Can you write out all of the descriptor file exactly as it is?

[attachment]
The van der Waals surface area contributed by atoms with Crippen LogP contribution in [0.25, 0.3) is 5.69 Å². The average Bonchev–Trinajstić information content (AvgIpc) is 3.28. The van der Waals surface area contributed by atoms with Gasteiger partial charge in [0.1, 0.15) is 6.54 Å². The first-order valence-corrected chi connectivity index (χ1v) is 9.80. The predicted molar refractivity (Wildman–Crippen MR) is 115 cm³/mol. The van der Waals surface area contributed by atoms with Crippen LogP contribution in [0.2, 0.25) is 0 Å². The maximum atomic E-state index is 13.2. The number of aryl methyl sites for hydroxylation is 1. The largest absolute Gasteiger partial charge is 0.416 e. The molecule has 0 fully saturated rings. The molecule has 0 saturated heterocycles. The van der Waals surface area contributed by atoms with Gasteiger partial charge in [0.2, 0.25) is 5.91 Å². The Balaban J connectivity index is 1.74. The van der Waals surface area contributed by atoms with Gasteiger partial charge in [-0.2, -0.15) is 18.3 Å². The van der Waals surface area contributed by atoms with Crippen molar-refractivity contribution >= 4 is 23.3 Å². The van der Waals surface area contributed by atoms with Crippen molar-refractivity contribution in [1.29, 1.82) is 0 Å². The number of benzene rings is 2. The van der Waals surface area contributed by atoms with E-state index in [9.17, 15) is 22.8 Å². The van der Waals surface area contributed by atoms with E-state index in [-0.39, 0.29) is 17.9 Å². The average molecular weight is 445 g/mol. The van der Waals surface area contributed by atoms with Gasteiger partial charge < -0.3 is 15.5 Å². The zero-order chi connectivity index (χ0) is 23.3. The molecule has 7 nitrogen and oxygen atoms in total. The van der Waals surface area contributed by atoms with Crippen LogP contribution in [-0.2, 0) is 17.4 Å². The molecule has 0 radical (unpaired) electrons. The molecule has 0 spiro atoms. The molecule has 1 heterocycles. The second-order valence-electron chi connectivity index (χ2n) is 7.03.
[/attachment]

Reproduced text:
The van der Waals surface area contributed by atoms with Crippen LogP contribution in [0.25, 0.3) is 5.69 Å². The average Bonchev–Trinajstić information content (AvgIpc) is 3.28. The van der Waals surface area contributed by atoms with Gasteiger partial charge in [0.1, 0.15) is 6.54 Å². The first-order valence-corrected chi connectivity index (χ1v) is 9.80. The predicted molar refractivity (Wildman–Crippen MR) is 115 cm³/mol. The van der Waals surface area contributed by atoms with Crippen LogP contribution in [0.2, 0.25) is 0 Å². The maximum atomic E-state index is 13.2. The number of aryl methyl sites for hydroxylation is 1. The largest absolute Gasteiger partial charge is 0.416 e. The molecule has 0 fully saturated rings. The molecule has 0 saturated heterocycles. The van der Waals surface area contributed by atoms with Gasteiger partial charge in [0.2, 0.25) is 5.91 Å². The Balaban J connectivity index is 1.74. The van der Waals surface area contributed by atoms with Gasteiger partial charge in [-0.2, -0.15) is 18.3 Å². The van der Waals surface area contributed by atoms with Crippen molar-refractivity contribution >= 4 is 23.3 Å². The van der Waals surface area contributed by atoms with Crippen molar-refractivity contribution in [1.29, 1.82) is 0 Å². The number of benzene rings is 2. The van der Waals surface area contributed by atoms with E-state index in [9.17, 15) is 22.8 Å². The van der Waals surface area contributed by atoms with E-state index in [-0.39, 0.29) is 17.9 Å². The average molecular weight is 445 g/mol. The van der Waals surface area contributed by atoms with Gasteiger partial charge < -0.3 is 15.5 Å². The zero-order chi connectivity index (χ0) is 23.3. The molecule has 7 nitrogen and oxygen atoms in total. The van der Waals surface area contributed by atoms with Crippen LogP contribution in [-0.2, 0) is 17.4 Å². The molecule has 0 radical (unpaired) electrons. The molecule has 0 spiro atoms. The molecule has 1 heterocycles. The second-order valence-electron chi connectivity index (χ2n) is 7.03.